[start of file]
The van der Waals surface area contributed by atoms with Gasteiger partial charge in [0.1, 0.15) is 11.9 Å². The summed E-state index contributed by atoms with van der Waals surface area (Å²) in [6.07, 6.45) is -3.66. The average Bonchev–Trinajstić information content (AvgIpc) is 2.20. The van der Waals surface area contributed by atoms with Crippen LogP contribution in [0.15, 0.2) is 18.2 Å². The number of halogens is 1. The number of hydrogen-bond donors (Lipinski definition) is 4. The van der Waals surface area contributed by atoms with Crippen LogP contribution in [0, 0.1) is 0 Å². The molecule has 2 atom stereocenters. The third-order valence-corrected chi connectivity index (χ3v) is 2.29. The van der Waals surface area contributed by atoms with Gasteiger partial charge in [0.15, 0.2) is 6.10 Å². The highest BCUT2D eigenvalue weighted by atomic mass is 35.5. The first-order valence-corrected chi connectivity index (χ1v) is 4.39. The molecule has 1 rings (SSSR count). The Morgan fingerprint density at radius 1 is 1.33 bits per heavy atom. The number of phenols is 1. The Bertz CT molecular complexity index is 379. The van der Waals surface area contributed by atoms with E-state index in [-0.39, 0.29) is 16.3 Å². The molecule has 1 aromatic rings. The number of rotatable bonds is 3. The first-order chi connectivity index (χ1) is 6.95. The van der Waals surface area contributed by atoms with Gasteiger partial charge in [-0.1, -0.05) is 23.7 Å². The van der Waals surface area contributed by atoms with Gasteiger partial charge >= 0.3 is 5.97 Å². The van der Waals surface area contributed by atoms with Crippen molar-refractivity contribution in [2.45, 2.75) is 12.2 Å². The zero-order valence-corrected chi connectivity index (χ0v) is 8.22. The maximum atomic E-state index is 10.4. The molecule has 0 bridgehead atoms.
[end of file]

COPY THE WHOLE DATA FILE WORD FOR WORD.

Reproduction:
The van der Waals surface area contributed by atoms with Gasteiger partial charge in [0.1, 0.15) is 11.9 Å². The summed E-state index contributed by atoms with van der Waals surface area (Å²) in [6.07, 6.45) is -3.66. The average Bonchev–Trinajstić information content (AvgIpc) is 2.20. The van der Waals surface area contributed by atoms with Crippen LogP contribution in [0.15, 0.2) is 18.2 Å². The number of halogens is 1. The number of hydrogen-bond donors (Lipinski definition) is 4. The van der Waals surface area contributed by atoms with Crippen LogP contribution in [0, 0.1) is 0 Å². The molecule has 2 atom stereocenters. The third-order valence-corrected chi connectivity index (χ3v) is 2.29. The van der Waals surface area contributed by atoms with Gasteiger partial charge in [0.15, 0.2) is 6.10 Å². The highest BCUT2D eigenvalue weighted by atomic mass is 35.5. The first-order valence-corrected chi connectivity index (χ1v) is 4.39. The molecule has 1 rings (SSSR count). The Morgan fingerprint density at radius 1 is 1.33 bits per heavy atom. The number of phenols is 1. The Bertz CT molecular complexity index is 379. The van der Waals surface area contributed by atoms with E-state index in [-0.39, 0.29) is 16.3 Å². The molecule has 1 aromatic rings. The number of rotatable bonds is 3. The first-order chi connectivity index (χ1) is 6.95. The van der Waals surface area contributed by atoms with Gasteiger partial charge in [-0.1, -0.05) is 23.7 Å². The van der Waals surface area contributed by atoms with Gasteiger partial charge >= 0.3 is 5.97 Å². The van der Waals surface area contributed by atoms with Crippen molar-refractivity contribution in [2.45, 2.75) is 12.2 Å². The zero-order valence-corrected chi connectivity index (χ0v) is 8.22. The maximum atomic E-state index is 10.4. The molecule has 0 bridgehead atoms.